Indigenous art carries a long and vibrant tradition that makes it one of the most sought-after artforms in the world. Whilst this is a wonderful thing for Indigenous art, culture and the wider community, it has made it a target for unethical practises.
If you’re looking to buy Aboriginal art dot paintings, bark paintings, wood carvings or another style, ensure that you look out for unethical practises, those that we will look at below…
Look out for the following when purchasing Indigenous art
There is an unfortunate method for certain dealers to pick up valuable Indigenous works for a fraction for their value. They go into remote Indigenous communities, hand the artists some art supplies, give them some time to work before purchasing them for meagre sums of money.
They don’t just stop at one community: they actually take their time to travel from place to place, ripping off talented Indigenous artists for their time and creativity. Unfortunately, these pieces often end up in the galleries and museums of curators who know exactly what has occurred.
What’s even more unfortunate, they often end up in the homes of art enthusiasts who never stopped to consider that this form of exploitation still exists in modern Australian art. Whilst it may seem as if the artist has been paid for their work, the time, effort and creative endeavour that goes into creating the work is often a poor reflection of the price on paper.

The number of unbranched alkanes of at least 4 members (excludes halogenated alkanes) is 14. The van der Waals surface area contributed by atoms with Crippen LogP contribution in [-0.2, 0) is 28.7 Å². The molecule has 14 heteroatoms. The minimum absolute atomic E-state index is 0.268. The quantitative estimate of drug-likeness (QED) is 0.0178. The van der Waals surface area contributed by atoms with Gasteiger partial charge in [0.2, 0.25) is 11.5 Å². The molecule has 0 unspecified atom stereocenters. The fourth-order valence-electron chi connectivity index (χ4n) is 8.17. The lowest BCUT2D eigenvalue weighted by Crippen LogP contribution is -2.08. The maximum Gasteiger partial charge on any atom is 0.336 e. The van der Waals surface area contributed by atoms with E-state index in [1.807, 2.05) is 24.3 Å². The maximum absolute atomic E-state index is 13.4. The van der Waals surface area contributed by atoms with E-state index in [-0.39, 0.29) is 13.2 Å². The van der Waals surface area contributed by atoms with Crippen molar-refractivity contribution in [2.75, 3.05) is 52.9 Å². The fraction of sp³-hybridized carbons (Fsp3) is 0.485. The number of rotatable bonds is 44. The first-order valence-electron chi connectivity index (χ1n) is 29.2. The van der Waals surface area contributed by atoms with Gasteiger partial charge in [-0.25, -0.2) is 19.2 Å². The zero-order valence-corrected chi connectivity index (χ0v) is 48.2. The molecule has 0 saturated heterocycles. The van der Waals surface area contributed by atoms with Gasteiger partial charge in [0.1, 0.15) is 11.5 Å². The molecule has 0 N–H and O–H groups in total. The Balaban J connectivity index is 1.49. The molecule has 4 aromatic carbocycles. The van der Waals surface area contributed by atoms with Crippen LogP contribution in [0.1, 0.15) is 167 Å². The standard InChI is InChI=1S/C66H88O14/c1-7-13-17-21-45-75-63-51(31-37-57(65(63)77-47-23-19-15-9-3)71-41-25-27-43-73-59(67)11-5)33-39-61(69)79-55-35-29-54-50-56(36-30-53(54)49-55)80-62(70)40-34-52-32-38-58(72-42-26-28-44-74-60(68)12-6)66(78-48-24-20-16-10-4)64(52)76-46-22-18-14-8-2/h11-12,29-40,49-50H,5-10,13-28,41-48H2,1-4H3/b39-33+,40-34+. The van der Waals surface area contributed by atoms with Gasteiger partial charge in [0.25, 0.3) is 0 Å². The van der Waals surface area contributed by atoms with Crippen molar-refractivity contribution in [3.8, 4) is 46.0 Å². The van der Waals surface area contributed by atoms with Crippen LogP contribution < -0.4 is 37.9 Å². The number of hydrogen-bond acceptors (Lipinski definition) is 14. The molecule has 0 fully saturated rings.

But, the artist has still been paid, right?
To put it simple, no. These unscrupulous dealers pay very meagre sums for these valuable works before taking them to their galleries and selling for a huge profit increase. Not only this, they may also display them in an Indigenous gallery far from where they were originally painted and profit greatly from entry fees.
This kind of exploitation is thrust upon the unknowing public typically without their knowledge or consent, and this is why it’s such an important thing to look out for when purchasing Indigenous art or visiting a gallery (Indigenous or not).
How you can support ethical Inidgenous art
Indigenous art is the longest unbroken artform in history, dating back a massive 40,000 years. Therefore, its artists and their works deserve the respect of people willing to reflect their efforts.
Australia’s Indigenous art scene is thriving, with people all over the world eager to hang one of these vibrant pieces on their wall. And, thankfully, when purchased ethically Indigenous art is a valuable aspect of the community, creating jobs and educating on Indigenous culture.
To ensure you are buying Indigenous art ethically, it’s important to follow a few protocols before making the purchase. Think of the following, and ask your dealer:
Who is the Indigenous artist & where are they from?
How did you source this particular artwork for your store or gallery?
How did you go about paying the artist for their piece?
Is this a reproduction of another piece? And if so, does the artist receive a commission or royalties for having it reproduced?
Do you stand to make a great profit margin off this piece?
If your dealer is unable to give clear, concise and, most of all, just answers to these questions then there is a problem. A dealer knows their craft and knows very well how they acquired their collection, and if they are unable to provide you answers to these simple questions then you have to assume they have acquired them unethically.